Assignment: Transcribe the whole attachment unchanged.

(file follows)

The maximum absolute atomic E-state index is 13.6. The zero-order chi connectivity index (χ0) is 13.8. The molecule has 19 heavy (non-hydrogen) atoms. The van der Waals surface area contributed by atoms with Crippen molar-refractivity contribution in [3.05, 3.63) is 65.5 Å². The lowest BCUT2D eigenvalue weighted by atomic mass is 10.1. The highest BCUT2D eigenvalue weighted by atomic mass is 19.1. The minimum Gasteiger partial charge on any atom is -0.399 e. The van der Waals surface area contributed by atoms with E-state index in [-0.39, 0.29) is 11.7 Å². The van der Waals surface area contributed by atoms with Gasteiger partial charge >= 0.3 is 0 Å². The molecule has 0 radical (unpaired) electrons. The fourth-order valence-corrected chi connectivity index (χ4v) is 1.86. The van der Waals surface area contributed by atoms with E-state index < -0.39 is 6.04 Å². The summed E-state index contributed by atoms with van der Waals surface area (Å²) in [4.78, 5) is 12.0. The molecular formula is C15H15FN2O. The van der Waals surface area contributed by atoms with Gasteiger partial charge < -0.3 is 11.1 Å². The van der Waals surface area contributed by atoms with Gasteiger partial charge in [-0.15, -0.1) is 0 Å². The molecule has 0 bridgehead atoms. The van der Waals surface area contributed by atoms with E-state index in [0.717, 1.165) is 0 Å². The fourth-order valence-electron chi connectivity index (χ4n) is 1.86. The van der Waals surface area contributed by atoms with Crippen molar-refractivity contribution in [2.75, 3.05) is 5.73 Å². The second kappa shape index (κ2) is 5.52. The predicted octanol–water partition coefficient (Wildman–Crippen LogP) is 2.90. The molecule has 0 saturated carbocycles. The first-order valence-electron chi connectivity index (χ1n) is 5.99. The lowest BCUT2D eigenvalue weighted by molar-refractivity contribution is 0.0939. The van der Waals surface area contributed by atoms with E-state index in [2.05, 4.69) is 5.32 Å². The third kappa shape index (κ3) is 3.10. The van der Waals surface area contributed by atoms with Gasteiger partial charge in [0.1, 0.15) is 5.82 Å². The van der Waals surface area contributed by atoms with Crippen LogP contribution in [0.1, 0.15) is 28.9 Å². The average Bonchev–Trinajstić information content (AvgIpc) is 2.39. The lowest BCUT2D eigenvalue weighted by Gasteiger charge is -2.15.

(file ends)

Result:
The maximum absolute atomic E-state index is 13.6. The zero-order chi connectivity index (χ0) is 13.8. The molecule has 19 heavy (non-hydrogen) atoms. The van der Waals surface area contributed by atoms with Crippen molar-refractivity contribution in [3.05, 3.63) is 65.5 Å². The lowest BCUT2D eigenvalue weighted by atomic mass is 10.1. The highest BCUT2D eigenvalue weighted by atomic mass is 19.1. The minimum Gasteiger partial charge on any atom is -0.399 e. The van der Waals surface area contributed by atoms with E-state index in [-0.39, 0.29) is 11.7 Å². The van der Waals surface area contributed by atoms with Gasteiger partial charge >= 0.3 is 0 Å². The molecule has 0 radical (unpaired) electrons. The fourth-order valence-corrected chi connectivity index (χ4v) is 1.86. The van der Waals surface area contributed by atoms with E-state index < -0.39 is 6.04 Å². The summed E-state index contributed by atoms with van der Waals surface area (Å²) in [4.78, 5) is 12.0. The molecular formula is C15H15FN2O. The van der Waals surface area contributed by atoms with Gasteiger partial charge < -0.3 is 11.1 Å². The van der Waals surface area contributed by atoms with Gasteiger partial charge in [-0.15, -0.1) is 0 Å². The molecule has 0 bridgehead atoms. The van der Waals surface area contributed by atoms with E-state index in [0.717, 1.165) is 0 Å². The fourth-order valence-electron chi connectivity index (χ4n) is 1.86. The van der Waals surface area contributed by atoms with Crippen molar-refractivity contribution in [2.75, 3.05) is 5.73 Å². The second kappa shape index (κ2) is 5.52. The predicted octanol–water partition coefficient (Wildman–Crippen LogP) is 2.90. The molecule has 0 saturated carbocycles. The first-order valence-electron chi connectivity index (χ1n) is 5.99. The lowest BCUT2D eigenvalue weighted by molar-refractivity contribution is 0.0939. The van der Waals surface area contributed by atoms with E-state index in [2.05, 4.69) is 5.32 Å². The third kappa shape index (κ3) is 3.10. The van der Waals surface area contributed by atoms with Gasteiger partial charge in [0.1, 0.15) is 5.82 Å². The van der Waals surface area contributed by atoms with Crippen LogP contribution in [0.1, 0.15) is 28.9 Å². The average Bonchev–Trinajstić information content (AvgIpc) is 2.39. The lowest BCUT2D eigenvalue weighted by Gasteiger charge is -2.15.